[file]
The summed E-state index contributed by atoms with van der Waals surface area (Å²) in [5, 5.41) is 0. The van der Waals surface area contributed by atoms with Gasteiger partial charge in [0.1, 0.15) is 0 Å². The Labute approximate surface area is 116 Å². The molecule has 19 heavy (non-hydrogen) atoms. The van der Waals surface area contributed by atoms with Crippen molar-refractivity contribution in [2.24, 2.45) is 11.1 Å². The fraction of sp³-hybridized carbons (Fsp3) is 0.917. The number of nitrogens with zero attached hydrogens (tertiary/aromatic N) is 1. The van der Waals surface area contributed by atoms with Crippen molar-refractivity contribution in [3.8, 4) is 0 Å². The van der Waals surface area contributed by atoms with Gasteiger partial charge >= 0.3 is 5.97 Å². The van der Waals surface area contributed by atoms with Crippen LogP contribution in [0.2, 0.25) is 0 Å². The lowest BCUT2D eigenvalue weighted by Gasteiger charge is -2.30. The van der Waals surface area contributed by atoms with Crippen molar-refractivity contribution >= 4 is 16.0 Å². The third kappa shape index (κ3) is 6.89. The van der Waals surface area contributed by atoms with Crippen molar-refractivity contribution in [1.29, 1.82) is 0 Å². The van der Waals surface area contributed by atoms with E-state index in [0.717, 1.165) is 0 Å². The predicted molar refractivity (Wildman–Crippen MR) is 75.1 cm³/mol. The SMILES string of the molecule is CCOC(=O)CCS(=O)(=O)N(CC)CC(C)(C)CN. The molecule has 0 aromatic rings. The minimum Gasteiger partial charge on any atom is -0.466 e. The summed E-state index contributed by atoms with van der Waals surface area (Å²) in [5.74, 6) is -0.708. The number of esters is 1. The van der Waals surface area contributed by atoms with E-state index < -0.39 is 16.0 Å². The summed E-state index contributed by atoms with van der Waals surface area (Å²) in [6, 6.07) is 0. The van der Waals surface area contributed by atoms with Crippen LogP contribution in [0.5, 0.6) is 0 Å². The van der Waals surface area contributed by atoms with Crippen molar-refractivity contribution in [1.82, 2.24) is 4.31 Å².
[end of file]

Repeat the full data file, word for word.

The summed E-state index contributed by atoms with van der Waals surface area (Å²) in [5, 5.41) is 0. The van der Waals surface area contributed by atoms with Gasteiger partial charge in [0.1, 0.15) is 0 Å². The Labute approximate surface area is 116 Å². The molecule has 19 heavy (non-hydrogen) atoms. The van der Waals surface area contributed by atoms with Crippen molar-refractivity contribution in [2.24, 2.45) is 11.1 Å². The fraction of sp³-hybridized carbons (Fsp3) is 0.917. The number of nitrogens with zero attached hydrogens (tertiary/aromatic N) is 1. The van der Waals surface area contributed by atoms with Crippen molar-refractivity contribution in [3.8, 4) is 0 Å². The van der Waals surface area contributed by atoms with Gasteiger partial charge >= 0.3 is 5.97 Å². The van der Waals surface area contributed by atoms with Crippen LogP contribution in [0.2, 0.25) is 0 Å². The lowest BCUT2D eigenvalue weighted by Gasteiger charge is -2.30. The van der Waals surface area contributed by atoms with Crippen molar-refractivity contribution >= 4 is 16.0 Å². The third kappa shape index (κ3) is 6.89. The van der Waals surface area contributed by atoms with Crippen molar-refractivity contribution in [1.29, 1.82) is 0 Å². The van der Waals surface area contributed by atoms with E-state index in [0.717, 1.165) is 0 Å². The predicted molar refractivity (Wildman–Crippen MR) is 75.1 cm³/mol. The SMILES string of the molecule is CCOC(=O)CCS(=O)(=O)N(CC)CC(C)(C)CN. The molecule has 0 aromatic rings. The minimum Gasteiger partial charge on any atom is -0.466 e. The summed E-state index contributed by atoms with van der Waals surface area (Å²) in [5.74, 6) is -0.708. The number of esters is 1. The van der Waals surface area contributed by atoms with E-state index < -0.39 is 16.0 Å². The summed E-state index contributed by atoms with van der Waals surface area (Å²) in [6, 6.07) is 0. The van der Waals surface area contributed by atoms with Crippen LogP contribution in [0.5, 0.6) is 0 Å². The van der Waals surface area contributed by atoms with Crippen molar-refractivity contribution in [1.82, 2.24) is 4.31 Å².